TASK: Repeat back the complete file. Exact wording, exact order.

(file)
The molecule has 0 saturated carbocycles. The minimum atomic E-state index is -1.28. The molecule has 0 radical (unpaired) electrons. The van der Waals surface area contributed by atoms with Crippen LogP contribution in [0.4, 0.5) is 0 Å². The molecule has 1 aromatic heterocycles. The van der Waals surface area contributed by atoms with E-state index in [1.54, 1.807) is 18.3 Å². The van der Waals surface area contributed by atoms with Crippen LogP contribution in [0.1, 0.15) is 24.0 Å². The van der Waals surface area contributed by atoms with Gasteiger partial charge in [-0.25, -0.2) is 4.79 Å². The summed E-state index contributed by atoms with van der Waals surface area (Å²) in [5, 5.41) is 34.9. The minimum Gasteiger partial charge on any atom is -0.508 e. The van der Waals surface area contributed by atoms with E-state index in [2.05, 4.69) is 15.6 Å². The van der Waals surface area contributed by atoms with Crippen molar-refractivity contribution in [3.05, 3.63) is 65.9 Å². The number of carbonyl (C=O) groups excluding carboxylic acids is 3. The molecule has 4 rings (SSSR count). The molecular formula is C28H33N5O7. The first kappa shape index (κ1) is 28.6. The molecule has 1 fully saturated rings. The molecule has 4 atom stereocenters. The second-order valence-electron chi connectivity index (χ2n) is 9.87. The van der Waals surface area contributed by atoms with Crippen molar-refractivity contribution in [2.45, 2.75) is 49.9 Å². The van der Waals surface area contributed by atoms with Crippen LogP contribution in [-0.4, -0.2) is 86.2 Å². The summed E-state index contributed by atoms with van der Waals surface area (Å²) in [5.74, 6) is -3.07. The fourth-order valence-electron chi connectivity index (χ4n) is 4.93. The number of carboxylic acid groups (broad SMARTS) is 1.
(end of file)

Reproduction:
The molecule has 0 saturated carbocycles. The minimum atomic E-state index is -1.28. The molecule has 0 radical (unpaired) electrons. The van der Waals surface area contributed by atoms with Crippen LogP contribution in [0.4, 0.5) is 0 Å². The molecule has 1 aromatic heterocycles. The van der Waals surface area contributed by atoms with E-state index in [1.54, 1.807) is 18.3 Å². The van der Waals surface area contributed by atoms with Crippen LogP contribution in [0.1, 0.15) is 24.0 Å². The van der Waals surface area contributed by atoms with Gasteiger partial charge in [-0.25, -0.2) is 4.79 Å². The summed E-state index contributed by atoms with van der Waals surface area (Å²) in [5, 5.41) is 34.9. The minimum Gasteiger partial charge on any atom is -0.508 e. The van der Waals surface area contributed by atoms with E-state index in [2.05, 4.69) is 15.6 Å². The van der Waals surface area contributed by atoms with Crippen molar-refractivity contribution in [3.05, 3.63) is 65.9 Å². The number of carbonyl (C=O) groups excluding carboxylic acids is 3. The molecule has 4 rings (SSSR count). The molecular formula is C28H33N5O7. The first kappa shape index (κ1) is 28.6. The molecule has 1 fully saturated rings. The molecule has 4 atom stereocenters. The second-order valence-electron chi connectivity index (χ2n) is 9.87. The van der Waals surface area contributed by atoms with Crippen molar-refractivity contribution in [2.45, 2.75) is 49.9 Å². The van der Waals surface area contributed by atoms with Crippen LogP contribution in [-0.4, -0.2) is 86.2 Å². The summed E-state index contributed by atoms with van der Waals surface area (Å²) in [5.74, 6) is -3.07. The fourth-order valence-electron chi connectivity index (χ4n) is 4.93. The number of carboxylic acid groups (broad SMARTS) is 1.